It is a very good article. FWIW, I have always weaned my foals at 8 months (or later). I know that many of the breeders that post here also wean"late" (aka "at a biologically appropriate time").

    It's great to see the science catching up to common sense horse management. ;-)



  5. #5

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    is there a link anywhere to read it?
    Cornerstone Equestrian
    Home of Amazing (Balou du Rouet/Voltaire) 2005 KWPN Stallion
    RPSI, KWPN reg B, and IHF nominated
    www.cornerstonefarmpa.com



  6. #6
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    The article speaks to not taking foals to shows after they have been weaned. It states that by that time the immunities passed with the colostrum have wained and the foals immune system has not reached peak efficiency. I take from that that if the foals are on the mares it would be o.k. for one day outings like inspections. We don't show foals - early on realized it was a waste of money and too much stress. The are presented for registration approval and that's all.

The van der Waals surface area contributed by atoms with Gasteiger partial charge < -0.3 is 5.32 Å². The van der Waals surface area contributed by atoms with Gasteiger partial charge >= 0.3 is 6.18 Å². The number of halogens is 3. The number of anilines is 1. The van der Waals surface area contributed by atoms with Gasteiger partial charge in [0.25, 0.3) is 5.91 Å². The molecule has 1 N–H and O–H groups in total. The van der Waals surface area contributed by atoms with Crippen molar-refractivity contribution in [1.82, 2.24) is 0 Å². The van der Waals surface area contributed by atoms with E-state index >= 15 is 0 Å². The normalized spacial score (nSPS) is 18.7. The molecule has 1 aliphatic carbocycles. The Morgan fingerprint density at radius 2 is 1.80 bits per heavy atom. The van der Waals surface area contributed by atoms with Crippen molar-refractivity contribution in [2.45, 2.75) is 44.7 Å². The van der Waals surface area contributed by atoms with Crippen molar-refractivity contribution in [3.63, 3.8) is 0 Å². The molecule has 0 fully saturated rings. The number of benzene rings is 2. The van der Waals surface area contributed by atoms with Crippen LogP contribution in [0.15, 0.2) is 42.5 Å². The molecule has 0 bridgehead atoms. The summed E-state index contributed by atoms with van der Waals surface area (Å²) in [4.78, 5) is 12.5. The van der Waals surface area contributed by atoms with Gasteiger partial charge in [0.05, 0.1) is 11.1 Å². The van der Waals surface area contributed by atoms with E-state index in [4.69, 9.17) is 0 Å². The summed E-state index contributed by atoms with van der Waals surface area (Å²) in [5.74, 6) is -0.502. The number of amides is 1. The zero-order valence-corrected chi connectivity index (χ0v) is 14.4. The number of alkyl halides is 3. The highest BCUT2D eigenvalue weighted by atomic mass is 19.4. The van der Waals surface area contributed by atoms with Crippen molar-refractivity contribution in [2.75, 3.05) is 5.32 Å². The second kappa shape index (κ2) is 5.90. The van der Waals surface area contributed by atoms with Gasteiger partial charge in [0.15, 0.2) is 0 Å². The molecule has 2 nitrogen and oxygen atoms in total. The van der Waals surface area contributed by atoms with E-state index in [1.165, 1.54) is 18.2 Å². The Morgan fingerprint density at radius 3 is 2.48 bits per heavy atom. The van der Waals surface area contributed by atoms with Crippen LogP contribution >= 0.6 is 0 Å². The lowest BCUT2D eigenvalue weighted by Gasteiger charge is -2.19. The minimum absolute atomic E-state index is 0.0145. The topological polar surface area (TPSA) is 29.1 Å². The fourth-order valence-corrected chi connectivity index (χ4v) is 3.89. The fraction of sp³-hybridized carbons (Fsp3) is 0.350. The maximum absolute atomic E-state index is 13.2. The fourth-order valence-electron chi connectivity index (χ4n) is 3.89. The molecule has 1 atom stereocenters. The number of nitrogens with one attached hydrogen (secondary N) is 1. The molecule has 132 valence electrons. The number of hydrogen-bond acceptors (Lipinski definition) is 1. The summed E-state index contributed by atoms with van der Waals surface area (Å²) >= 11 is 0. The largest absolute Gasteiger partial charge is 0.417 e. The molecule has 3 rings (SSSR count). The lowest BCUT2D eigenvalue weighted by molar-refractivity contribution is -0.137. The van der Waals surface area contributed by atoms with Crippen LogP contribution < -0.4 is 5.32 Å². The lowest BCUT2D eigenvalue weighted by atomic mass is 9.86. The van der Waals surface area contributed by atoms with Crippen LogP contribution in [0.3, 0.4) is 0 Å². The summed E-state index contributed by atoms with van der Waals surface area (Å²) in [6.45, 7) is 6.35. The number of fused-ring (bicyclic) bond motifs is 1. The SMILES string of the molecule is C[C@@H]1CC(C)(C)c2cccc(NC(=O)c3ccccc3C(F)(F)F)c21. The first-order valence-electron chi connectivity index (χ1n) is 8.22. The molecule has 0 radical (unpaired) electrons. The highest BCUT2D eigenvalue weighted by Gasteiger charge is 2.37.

I felt the information on the foals in the wild and how long the mares let them nurse was interesting. We breed mares every other year and leave the foals on for at least 8 months. This article verified what we have seen in research - that the incidence of ulcers is reduced, as is the incidence of bone issues.

    here's the link to the article on the website www.horse-journal.com

    Dawn J-L - I too thought it was interesting that science is catching up with what is the natural pattern for horses in the wild. Sometimes I think the Grain companies do a good selling job of convincing horse owners that foals are ready for grain earlier than they should have it.
    Summit Sporthorses Ltd. Inc.
    "Breeding Competition Partners & Lifelong Friends"



  7. #7
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    Jan. 21, 2003
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    Charles Town, WV